Butkevich v Russia, Application no. 5865/07
On 13 February 2018, the European Court of Human Rights (ECtHR) upheld a complaint that a journalist’s rights had been violated by his arrest and detention for having taken photographs during an ongoing demonstration in Russia.
Mr Maksim Aleksandrovich Butkevich, a Ukrainian national, was employed by a Ukrainian television channel. In July 2006, he volunteered to cover the G8 Summit being held in Russia, including disseminating information online about protests, connecting journalists and protestors, and providing coverage about the issues raised by activists.
On 16 July 2006, he was ordered by a police officer to stop taking photographs of the police dispersing a gathering. According to the applicant, he complied, and further presented his press card issued by the International Federation of Journalists. However, according to two police officers, the applicant refused to stop, refused to follow them to the police vehicle to be taken to the police station, and behaved defiantly. The applicant was taken to the police vehicle by force.
The applicant was arrested and held at the police station. He was subsequently convicted by a justice of the peace, and sentenced to three days of detention.
Before the Third Section of the ECtHR, the applicant argued that his rights under article 5 (right to liberty and security), article 6 (right to a fair trial) and article 10 (freedom of expression) of the European Convention on Human Rights (European Convention) had been violated. The ECtHR upheld the applicant’s claim on all three grounds.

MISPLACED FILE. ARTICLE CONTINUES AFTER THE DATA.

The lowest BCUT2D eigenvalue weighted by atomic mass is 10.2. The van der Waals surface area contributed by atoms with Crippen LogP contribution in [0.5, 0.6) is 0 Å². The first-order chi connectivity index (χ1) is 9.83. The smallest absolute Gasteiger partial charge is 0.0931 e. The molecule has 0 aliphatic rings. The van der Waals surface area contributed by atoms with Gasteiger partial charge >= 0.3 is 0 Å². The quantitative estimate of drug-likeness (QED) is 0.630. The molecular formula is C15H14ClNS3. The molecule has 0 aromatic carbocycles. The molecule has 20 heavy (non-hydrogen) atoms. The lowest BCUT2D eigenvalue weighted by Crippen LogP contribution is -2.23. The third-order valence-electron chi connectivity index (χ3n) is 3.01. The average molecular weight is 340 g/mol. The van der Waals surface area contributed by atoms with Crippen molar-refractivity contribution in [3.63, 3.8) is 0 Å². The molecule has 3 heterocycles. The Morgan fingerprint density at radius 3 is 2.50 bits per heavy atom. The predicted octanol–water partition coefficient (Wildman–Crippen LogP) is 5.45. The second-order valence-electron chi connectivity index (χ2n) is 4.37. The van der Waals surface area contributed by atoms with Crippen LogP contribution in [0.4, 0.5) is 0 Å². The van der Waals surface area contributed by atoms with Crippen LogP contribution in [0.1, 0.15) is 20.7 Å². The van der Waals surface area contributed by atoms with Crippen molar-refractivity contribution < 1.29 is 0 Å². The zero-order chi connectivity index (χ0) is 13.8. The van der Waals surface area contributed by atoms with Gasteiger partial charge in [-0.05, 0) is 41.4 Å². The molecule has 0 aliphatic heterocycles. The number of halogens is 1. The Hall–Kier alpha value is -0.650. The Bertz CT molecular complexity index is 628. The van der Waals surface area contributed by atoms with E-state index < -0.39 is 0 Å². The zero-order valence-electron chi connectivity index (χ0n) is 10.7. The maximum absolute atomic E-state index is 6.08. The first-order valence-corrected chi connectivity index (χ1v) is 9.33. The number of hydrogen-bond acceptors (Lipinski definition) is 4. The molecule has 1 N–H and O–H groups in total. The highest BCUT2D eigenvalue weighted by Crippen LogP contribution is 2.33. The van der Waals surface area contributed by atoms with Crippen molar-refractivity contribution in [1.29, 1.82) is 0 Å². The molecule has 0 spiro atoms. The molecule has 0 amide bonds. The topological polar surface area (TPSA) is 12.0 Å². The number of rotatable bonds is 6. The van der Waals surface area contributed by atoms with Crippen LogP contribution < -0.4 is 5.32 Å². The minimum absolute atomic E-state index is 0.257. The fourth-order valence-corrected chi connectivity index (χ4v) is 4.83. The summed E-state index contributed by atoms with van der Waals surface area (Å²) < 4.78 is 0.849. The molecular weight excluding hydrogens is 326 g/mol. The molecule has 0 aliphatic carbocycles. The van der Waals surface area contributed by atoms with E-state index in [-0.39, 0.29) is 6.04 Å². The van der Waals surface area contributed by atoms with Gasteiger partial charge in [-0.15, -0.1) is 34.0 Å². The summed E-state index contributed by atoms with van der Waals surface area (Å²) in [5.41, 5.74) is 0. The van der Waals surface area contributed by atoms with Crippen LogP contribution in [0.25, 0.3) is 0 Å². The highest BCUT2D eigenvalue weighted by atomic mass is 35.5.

Specifically with regard to freedom of expression, the ECtHR noted that the gathering of information is an essential preparatory step in journalism, and an inherent protected part of press freedom. Relying on previous jurisprudence, the ECtHR reiterated that any attempt to remove journalists from the scene of demonstrations must be subject to strict scrutiny. The same strict scrutiny approach is applicable to related ensuing measures, such as prosecution for an alleged offence in relation to a demonstration.
In this regard, although the applicant was not acting in a journalistic assignment for any media outlet at the time, the ECtHR noted that it had no reason to doubt that the applicant was acting as a journalist in intending to collect information and photographic material relating to the public event, and to impart them to the public via means of mass communication. The ECtHR therefore accepted that the applicant could rely on the protection afforded to the press.
Furthermore, there was nothing to indicate that the demonstration was not peaceful or that it turned violent. In the view of the ECtHR, the domestic courts had failed to properly assess the lawfulness of the orders given by the police, and the proportionality of the interference with the applicant’s freedom of expression or freedom of peaceful assembly. Accordingly, the ECtHR upheld the applicant’s claim that there had been a violation of his right to freedom of expression under article 10 of the European Convention, and awarded him €7 000 in non-pecuniary damages.
The full judgment is accessible here.
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